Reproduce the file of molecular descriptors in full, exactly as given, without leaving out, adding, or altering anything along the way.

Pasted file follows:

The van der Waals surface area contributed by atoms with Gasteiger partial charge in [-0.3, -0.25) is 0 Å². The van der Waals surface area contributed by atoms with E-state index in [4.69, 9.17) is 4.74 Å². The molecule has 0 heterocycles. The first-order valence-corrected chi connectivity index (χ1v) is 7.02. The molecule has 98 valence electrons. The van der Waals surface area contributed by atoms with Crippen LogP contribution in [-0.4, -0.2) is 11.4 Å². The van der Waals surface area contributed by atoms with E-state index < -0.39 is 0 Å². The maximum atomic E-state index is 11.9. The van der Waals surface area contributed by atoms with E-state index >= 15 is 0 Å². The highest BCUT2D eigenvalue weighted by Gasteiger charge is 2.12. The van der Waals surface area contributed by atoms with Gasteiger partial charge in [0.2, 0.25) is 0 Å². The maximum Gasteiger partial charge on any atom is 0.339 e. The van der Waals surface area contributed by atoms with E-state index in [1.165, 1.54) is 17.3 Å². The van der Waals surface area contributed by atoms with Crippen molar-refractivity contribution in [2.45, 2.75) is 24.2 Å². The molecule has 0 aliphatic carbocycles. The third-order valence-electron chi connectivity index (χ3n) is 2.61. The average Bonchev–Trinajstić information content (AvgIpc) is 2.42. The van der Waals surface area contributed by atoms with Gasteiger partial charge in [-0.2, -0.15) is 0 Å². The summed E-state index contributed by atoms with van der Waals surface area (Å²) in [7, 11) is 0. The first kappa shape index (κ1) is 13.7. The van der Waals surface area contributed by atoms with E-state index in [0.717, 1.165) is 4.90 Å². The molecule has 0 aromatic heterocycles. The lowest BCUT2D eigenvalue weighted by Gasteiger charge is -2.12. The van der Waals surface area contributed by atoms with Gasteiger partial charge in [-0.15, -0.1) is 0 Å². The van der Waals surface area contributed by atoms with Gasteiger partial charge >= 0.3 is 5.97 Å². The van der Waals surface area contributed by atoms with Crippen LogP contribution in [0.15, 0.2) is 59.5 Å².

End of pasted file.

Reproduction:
The van der Waals surface area contributed by atoms with Gasteiger partial charge in [-0.3, -0.25) is 0 Å². The van der Waals surface area contributed by atoms with E-state index in [4.69, 9.17) is 4.74 Å². The molecule has 0 heterocycles. The first-order valence-corrected chi connectivity index (χ1v) is 7.02. The molecule has 98 valence electrons. The van der Waals surface area contributed by atoms with Crippen LogP contribution in [-0.4, -0.2) is 11.4 Å². The van der Waals surface area contributed by atoms with E-state index < -0.39 is 0 Å². The maximum atomic E-state index is 11.9. The van der Waals surface area contributed by atoms with E-state index >= 15 is 0 Å². The highest BCUT2D eigenvalue weighted by Gasteiger charge is 2.12. The van der Waals surface area contributed by atoms with Gasteiger partial charge in [0.2, 0.25) is 0 Å². The maximum Gasteiger partial charge on any atom is 0.339 e. The van der Waals surface area contributed by atoms with E-state index in [1.165, 1.54) is 17.3 Å². The van der Waals surface area contributed by atoms with Crippen molar-refractivity contribution in [2.45, 2.75) is 24.2 Å². The molecule has 0 aliphatic carbocycles. The third-order valence-electron chi connectivity index (χ3n) is 2.61. The average Bonchev–Trinajstić information content (AvgIpc) is 2.42. The van der Waals surface area contributed by atoms with Gasteiger partial charge in [-0.2, -0.15) is 0 Å². The summed E-state index contributed by atoms with van der Waals surface area (Å²) in [7, 11) is 0. The first kappa shape index (κ1) is 13.7. The van der Waals surface area contributed by atoms with E-state index in [0.717, 1.165) is 4.90 Å². The molecule has 0 aromatic heterocycles. The lowest BCUT2D eigenvalue weighted by Gasteiger charge is -2.12. The van der Waals surface area contributed by atoms with Gasteiger partial charge in [-0.15, -0.1) is 0 Å². The van der Waals surface area contributed by atoms with Gasteiger partial charge >= 0.3 is 5.97 Å². The van der Waals surface area contributed by atoms with Crippen LogP contribution in [0.15, 0.2) is 59.5 Å².